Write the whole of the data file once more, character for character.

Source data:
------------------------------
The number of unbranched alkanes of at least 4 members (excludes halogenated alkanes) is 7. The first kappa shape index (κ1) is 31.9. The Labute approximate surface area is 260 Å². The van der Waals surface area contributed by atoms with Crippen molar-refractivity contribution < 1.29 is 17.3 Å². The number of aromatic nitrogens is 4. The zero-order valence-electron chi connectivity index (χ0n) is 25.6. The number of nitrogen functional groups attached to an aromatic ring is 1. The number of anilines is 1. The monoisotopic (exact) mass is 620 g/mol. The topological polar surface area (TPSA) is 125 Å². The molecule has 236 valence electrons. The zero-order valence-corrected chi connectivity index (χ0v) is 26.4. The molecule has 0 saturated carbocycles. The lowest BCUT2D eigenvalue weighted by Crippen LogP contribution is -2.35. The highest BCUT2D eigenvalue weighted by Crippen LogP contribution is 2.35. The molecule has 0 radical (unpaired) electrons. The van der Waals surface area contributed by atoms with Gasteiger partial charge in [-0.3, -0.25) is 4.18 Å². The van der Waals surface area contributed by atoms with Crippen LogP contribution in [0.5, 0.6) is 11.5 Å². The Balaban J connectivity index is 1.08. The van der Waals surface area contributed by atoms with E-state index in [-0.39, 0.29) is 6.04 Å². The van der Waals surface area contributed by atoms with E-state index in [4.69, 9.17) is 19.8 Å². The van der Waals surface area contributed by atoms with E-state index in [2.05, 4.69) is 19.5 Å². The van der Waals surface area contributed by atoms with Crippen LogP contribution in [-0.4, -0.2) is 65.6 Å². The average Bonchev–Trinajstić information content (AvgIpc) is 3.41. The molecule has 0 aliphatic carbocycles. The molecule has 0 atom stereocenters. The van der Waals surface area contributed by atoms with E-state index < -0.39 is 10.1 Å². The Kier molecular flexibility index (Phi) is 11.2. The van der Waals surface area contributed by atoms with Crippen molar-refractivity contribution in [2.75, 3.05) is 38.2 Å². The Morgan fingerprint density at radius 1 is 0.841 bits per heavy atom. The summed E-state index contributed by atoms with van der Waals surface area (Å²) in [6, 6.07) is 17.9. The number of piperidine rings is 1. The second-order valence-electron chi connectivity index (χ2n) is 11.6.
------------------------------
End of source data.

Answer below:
The number of unbranched alkanes of at least 4 members (excludes halogenated alkanes) is 7. The first kappa shape index (κ1) is 31.9. The Labute approximate surface area is 260 Å². The van der Waals surface area contributed by atoms with Crippen molar-refractivity contribution < 1.29 is 17.3 Å². The number of aromatic nitrogens is 4. The zero-order valence-electron chi connectivity index (χ0n) is 25.6. The number of nitrogen functional groups attached to an aromatic ring is 1. The number of anilines is 1. The monoisotopic (exact) mass is 620 g/mol. The topological polar surface area (TPSA) is 125 Å². The molecule has 236 valence electrons. The zero-order valence-corrected chi connectivity index (χ0v) is 26.4. The molecule has 0 saturated carbocycles. The lowest BCUT2D eigenvalue weighted by Crippen LogP contribution is -2.35. The highest BCUT2D eigenvalue weighted by Crippen LogP contribution is 2.35. The molecule has 0 radical (unpaired) electrons. The van der Waals surface area contributed by atoms with Gasteiger partial charge in [-0.3, -0.25) is 4.18 Å². The van der Waals surface area contributed by atoms with Crippen LogP contribution in [0.5, 0.6) is 11.5 Å². The Balaban J connectivity index is 1.08. The van der Waals surface area contributed by atoms with E-state index in [-0.39, 0.29) is 6.04 Å². The van der Waals surface area contributed by atoms with E-state index in [4.69, 9.17) is 19.8 Å². The van der Waals surface area contributed by atoms with E-state index in [2.05, 4.69) is 19.5 Å². The van der Waals surface area contributed by atoms with Crippen LogP contribution in [-0.4, -0.2) is 65.6 Å². The average Bonchev–Trinajstić information content (AvgIpc) is 3.41. The molecule has 0 aliphatic carbocycles. The molecule has 0 atom stereocenters. The van der Waals surface area contributed by atoms with E-state index < -0.39 is 10.1 Å². The Kier molecular flexibility index (Phi) is 11.2. The van der Waals surface area contributed by atoms with Crippen molar-refractivity contribution in [2.75, 3.05) is 38.2 Å². The Morgan fingerprint density at radius 1 is 0.841 bits per heavy atom. The summed E-state index contributed by atoms with van der Waals surface area (Å²) in [6, 6.07) is 17.9. The number of piperidine rings is 1. The second-order valence-electron chi connectivity index (χ2n) is 11.6.